Motivated by an ambitious sustainability plan, British retailer Marks and Spencer has become one of the biggest voluntary buyers of carbon offsets, according to a new Ecosystem Marketplace report. But the company is going beyond greening its own operations, making a commitment to the Global Alliance for Clean Cookstoves to raise awareness of clean cooking, including within its supply chain.
15 April March 2015 | When you think of clean cookstoves, Marks and Spencer (M&S) is not the first name that comes to mind. And yet the UK-based retailer is the first in its sector to commit to increase the focus on clean cooking with the Global Alliance for Clean Cookstoves, building off its positive experience with a UNICEF-developed improved cookstove project in Bangladesh.
This commitment to clean cookstoves is the latest offshoot of the company’s sustainability plan, known as Plan A. The company launched Plan A in January 2007, establishing 100 commitments to achieve in five years, including a carbon neutrality goal. The plan has since been updated to Plan A 2020, with the company setting a goal of becoming the world’s most sustainable retailer.
Because there is no Plan B, Plan A lays out Marks & Spencer’s 100 sustainability commitments-including carbon neutrality-to be achieved in the next five years.
“Climate change is a big issue for business, especially retail that relies in raw materials being available to sell,” said Carmel McQuaid, head of sustainable business, Plan A at M&S. “There was always a focal point on how to become carbon neutral.”
The retailer began implementing its Plan A goals by looking for opportunities to lower emissions within its own operations, such as energy efficiency improvements and the use of renewable energy. Efficiency improvements alone – including in stores and across its fleet of trucks – account for reductions of around 16,000 tonnes of carbon dioxide (CO2) per year in the company’s UK and Ireland operations, according to the firm’s website. The company’s gross global CO2 emissions for 2013 were 566,000 tonnes, according to its Plan A report 2014.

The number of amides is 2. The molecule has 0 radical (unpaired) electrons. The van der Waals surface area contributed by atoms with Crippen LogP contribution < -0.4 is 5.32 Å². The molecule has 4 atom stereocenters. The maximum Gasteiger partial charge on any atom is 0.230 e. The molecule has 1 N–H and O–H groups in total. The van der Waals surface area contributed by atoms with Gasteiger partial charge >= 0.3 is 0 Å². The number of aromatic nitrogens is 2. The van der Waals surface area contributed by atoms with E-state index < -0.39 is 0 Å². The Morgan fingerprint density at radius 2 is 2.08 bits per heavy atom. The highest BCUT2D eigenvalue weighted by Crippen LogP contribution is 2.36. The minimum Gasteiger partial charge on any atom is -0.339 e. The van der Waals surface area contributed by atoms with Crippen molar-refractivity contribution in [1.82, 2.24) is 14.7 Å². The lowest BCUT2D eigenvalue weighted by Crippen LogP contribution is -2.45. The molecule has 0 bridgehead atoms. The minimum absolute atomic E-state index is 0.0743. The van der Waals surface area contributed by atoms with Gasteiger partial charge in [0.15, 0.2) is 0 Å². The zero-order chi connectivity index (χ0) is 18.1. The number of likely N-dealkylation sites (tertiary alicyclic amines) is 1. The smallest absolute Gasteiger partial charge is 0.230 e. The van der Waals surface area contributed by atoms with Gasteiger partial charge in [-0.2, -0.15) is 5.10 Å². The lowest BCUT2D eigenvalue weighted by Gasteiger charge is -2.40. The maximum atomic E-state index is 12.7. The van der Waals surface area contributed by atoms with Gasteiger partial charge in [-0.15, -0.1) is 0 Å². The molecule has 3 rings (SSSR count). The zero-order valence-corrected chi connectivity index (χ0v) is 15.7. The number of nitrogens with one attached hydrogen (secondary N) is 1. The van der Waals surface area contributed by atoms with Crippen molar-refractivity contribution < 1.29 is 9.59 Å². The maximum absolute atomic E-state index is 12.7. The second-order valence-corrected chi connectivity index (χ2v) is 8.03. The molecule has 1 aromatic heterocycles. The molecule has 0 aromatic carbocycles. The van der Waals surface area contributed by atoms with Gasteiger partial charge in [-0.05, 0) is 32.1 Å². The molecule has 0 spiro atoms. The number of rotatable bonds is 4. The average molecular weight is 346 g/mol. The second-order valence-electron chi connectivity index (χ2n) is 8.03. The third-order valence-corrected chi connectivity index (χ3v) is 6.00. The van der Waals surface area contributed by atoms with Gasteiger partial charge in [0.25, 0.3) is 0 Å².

By 2012, McQuaid said progress was evident. “But there’s only so far energy efficiency and renewable energy can go to deliver reductions in the timeframe science indicates is required,” she added.
Incorporating green into Marks & Spencer’s shop at Cheshire Oaks Designer Outlet-England’s largest outlet center.
The firm turned to the voluntary carbon offset market to help meet its carbon neutrality target, working with The CarbonNeutral Company – and in the process, becoming the fifth-largest voluntary buyer of offsets, according to a new Ecosystem Marketplace report that analyzes CDP data.
M&S has purchased carbon offsets from the Kasigau Sustainable Farming project in Kenya developed according to a Verified Carbon Standard (VCS) methodology, the VCS Sabah rainforest rehabilitation project in Borneo and a VCS waste-to-energy project in Wuhe, China, among others.
“Ideally, we would have wanted to buy from projects closely related to our business, but there’s not a lot [of offsets] in the market via supply chains,” McQuaid said.